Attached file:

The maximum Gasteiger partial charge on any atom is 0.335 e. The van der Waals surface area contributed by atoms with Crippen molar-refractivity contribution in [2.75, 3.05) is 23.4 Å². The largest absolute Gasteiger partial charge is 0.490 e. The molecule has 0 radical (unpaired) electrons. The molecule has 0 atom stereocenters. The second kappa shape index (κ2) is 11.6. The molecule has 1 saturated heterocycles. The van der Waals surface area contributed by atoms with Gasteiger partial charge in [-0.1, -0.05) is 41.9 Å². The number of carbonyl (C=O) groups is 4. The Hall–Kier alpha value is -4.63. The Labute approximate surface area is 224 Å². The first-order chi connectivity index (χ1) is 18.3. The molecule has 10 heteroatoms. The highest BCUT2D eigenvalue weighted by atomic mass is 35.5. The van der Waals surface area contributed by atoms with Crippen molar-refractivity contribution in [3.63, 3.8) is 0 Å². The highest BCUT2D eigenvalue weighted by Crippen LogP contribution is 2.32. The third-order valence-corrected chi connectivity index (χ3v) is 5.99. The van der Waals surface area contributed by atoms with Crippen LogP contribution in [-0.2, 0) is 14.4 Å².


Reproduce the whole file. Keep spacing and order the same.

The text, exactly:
The maximum Gasteiger partial charge on any atom is 0.335 e. The van der Waals surface area contributed by atoms with Crippen molar-refractivity contribution in [2.75, 3.05) is 23.4 Å². The largest absolute Gasteiger partial charge is 0.490 e. The molecule has 0 radical (unpaired) electrons. The molecule has 0 atom stereocenters. The second kappa shape index (κ2) is 11.6. The molecule has 1 saturated heterocycles. The van der Waals surface area contributed by atoms with Gasteiger partial charge in [-0.1, -0.05) is 41.9 Å². The number of carbonyl (C=O) groups is 4. The Hall–Kier alpha value is -4.63. The Labute approximate surface area is 224 Å². The first-order chi connectivity index (χ1) is 18.3. The molecule has 10 heteroatoms. The highest BCUT2D eigenvalue weighted by atomic mass is 35.5. The van der Waals surface area contributed by atoms with Crippen molar-refractivity contribution in [3.63, 3.8) is 0 Å². The highest BCUT2D eigenvalue weighted by Crippen LogP contribution is 2.32. The third-order valence-corrected chi connectivity index (χ3v) is 5.99. The van der Waals surface area contributed by atoms with Crippen LogP contribution in [-0.2, 0) is 14.4 Å².